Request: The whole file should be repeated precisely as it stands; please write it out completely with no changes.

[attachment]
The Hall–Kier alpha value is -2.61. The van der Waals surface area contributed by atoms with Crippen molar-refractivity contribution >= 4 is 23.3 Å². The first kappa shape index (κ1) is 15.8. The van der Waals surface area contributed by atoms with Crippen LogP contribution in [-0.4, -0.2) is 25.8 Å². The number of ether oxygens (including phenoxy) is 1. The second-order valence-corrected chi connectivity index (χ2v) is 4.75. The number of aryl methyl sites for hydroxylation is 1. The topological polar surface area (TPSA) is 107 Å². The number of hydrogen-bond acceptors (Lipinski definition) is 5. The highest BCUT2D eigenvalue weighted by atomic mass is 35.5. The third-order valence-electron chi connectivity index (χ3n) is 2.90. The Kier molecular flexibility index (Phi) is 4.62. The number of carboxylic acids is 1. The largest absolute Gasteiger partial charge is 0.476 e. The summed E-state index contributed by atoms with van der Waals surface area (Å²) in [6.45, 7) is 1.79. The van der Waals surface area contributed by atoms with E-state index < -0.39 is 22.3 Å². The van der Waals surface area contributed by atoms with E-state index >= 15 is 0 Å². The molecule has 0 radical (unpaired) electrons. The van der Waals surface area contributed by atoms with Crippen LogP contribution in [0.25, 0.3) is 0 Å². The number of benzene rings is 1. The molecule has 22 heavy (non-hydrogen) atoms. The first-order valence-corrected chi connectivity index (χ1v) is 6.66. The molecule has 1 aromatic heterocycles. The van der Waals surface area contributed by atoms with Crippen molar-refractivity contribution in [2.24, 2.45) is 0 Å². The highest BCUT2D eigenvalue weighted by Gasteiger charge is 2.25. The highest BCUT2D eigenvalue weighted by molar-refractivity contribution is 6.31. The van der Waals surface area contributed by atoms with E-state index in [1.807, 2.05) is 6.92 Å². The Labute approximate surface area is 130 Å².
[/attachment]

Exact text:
The Hall–Kier alpha value is -2.61. The van der Waals surface area contributed by atoms with Crippen molar-refractivity contribution >= 4 is 23.3 Å². The first kappa shape index (κ1) is 15.8. The van der Waals surface area contributed by atoms with Crippen LogP contribution in [-0.4, -0.2) is 25.8 Å². The number of ether oxygens (including phenoxy) is 1. The second-order valence-corrected chi connectivity index (χ2v) is 4.75. The number of aryl methyl sites for hydroxylation is 1. The topological polar surface area (TPSA) is 107 Å². The number of hydrogen-bond acceptors (Lipinski definition) is 5. The highest BCUT2D eigenvalue weighted by atomic mass is 35.5. The third-order valence-electron chi connectivity index (χ3n) is 2.90. The Kier molecular flexibility index (Phi) is 4.62. The number of carboxylic acids is 1. The largest absolute Gasteiger partial charge is 0.476 e. The summed E-state index contributed by atoms with van der Waals surface area (Å²) in [6.45, 7) is 1.79. The van der Waals surface area contributed by atoms with E-state index < -0.39 is 22.3 Å². The van der Waals surface area contributed by atoms with E-state index >= 15 is 0 Å². The molecule has 0 radical (unpaired) electrons. The van der Waals surface area contributed by atoms with Crippen LogP contribution in [0.25, 0.3) is 0 Å². The number of benzene rings is 1. The molecule has 22 heavy (non-hydrogen) atoms. The first-order valence-corrected chi connectivity index (χ1v) is 6.66. The molecule has 1 aromatic heterocycles. The van der Waals surface area contributed by atoms with Crippen molar-refractivity contribution in [2.24, 2.45) is 0 Å². The highest BCUT2D eigenvalue weighted by Gasteiger charge is 2.25. The highest BCUT2D eigenvalue weighted by molar-refractivity contribution is 6.31. The van der Waals surface area contributed by atoms with E-state index in [1.807, 2.05) is 6.92 Å². The Labute approximate surface area is 130 Å².